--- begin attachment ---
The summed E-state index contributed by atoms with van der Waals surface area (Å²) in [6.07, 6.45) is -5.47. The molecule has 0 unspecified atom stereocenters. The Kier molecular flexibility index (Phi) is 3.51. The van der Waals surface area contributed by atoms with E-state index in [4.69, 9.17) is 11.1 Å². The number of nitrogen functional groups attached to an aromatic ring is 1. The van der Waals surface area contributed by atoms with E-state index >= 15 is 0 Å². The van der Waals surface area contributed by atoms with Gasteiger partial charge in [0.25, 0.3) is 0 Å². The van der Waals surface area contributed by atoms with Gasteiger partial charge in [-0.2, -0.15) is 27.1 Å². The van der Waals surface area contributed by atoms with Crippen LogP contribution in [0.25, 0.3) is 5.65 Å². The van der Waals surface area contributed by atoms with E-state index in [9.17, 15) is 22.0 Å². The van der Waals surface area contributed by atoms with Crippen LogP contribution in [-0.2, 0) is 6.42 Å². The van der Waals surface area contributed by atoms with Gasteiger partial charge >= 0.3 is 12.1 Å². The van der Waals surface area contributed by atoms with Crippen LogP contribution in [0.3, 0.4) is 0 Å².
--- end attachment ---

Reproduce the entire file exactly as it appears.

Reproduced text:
The summed E-state index contributed by atoms with van der Waals surface area (Å²) in [6.07, 6.45) is -5.47. The molecule has 0 unspecified atom stereocenters. The Kier molecular flexibility index (Phi) is 3.51. The van der Waals surface area contributed by atoms with E-state index in [4.69, 9.17) is 11.1 Å². The number of nitrogen functional groups attached to an aromatic ring is 1. The van der Waals surface area contributed by atoms with E-state index >= 15 is 0 Å². The van der Waals surface area contributed by atoms with Gasteiger partial charge in [0.25, 0.3) is 0 Å². The van der Waals surface area contributed by atoms with Gasteiger partial charge in [-0.2, -0.15) is 27.1 Å². The van der Waals surface area contributed by atoms with Crippen LogP contribution in [0.25, 0.3) is 5.65 Å². The van der Waals surface area contributed by atoms with E-state index in [9.17, 15) is 22.0 Å². The van der Waals surface area contributed by atoms with Crippen LogP contribution in [-0.2, 0) is 6.42 Å². The van der Waals surface area contributed by atoms with Gasteiger partial charge >= 0.3 is 12.1 Å². The van der Waals surface area contributed by atoms with Crippen LogP contribution in [0.3, 0.4) is 0 Å².